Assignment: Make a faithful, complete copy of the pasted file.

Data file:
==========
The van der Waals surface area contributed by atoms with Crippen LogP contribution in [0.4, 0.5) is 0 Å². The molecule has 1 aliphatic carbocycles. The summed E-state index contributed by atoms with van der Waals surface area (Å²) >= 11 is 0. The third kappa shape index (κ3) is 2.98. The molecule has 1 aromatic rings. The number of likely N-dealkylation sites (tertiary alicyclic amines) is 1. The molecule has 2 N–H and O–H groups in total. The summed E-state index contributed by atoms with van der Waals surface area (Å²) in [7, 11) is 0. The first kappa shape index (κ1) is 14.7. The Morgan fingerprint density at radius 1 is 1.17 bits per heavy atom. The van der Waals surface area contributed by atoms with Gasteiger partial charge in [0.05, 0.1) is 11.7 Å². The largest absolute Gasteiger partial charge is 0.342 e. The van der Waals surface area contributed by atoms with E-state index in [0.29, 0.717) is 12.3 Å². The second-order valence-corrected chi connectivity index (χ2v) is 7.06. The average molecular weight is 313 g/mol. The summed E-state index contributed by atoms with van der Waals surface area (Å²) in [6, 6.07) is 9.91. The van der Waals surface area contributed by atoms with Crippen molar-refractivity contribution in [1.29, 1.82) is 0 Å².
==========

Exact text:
The van der Waals surface area contributed by atoms with Crippen LogP contribution in [0.4, 0.5) is 0 Å². The molecule has 1 aliphatic carbocycles. The summed E-state index contributed by atoms with van der Waals surface area (Å²) >= 11 is 0. The third kappa shape index (κ3) is 2.98. The molecule has 1 aromatic rings. The number of likely N-dealkylation sites (tertiary alicyclic amines) is 1. The molecule has 2 N–H and O–H groups in total. The summed E-state index contributed by atoms with van der Waals surface area (Å²) in [7, 11) is 0. The first kappa shape index (κ1) is 14.7. The Morgan fingerprint density at radius 1 is 1.17 bits per heavy atom. The van der Waals surface area contributed by atoms with Gasteiger partial charge in [0.05, 0.1) is 11.7 Å². The largest absolute Gasteiger partial charge is 0.342 e. The van der Waals surface area contributed by atoms with E-state index in [0.29, 0.717) is 12.3 Å². The second-order valence-corrected chi connectivity index (χ2v) is 7.06. The average molecular weight is 313 g/mol. The summed E-state index contributed by atoms with van der Waals surface area (Å²) in [6, 6.07) is 9.91. The van der Waals surface area contributed by atoms with Crippen molar-refractivity contribution in [1.29, 1.82) is 0 Å².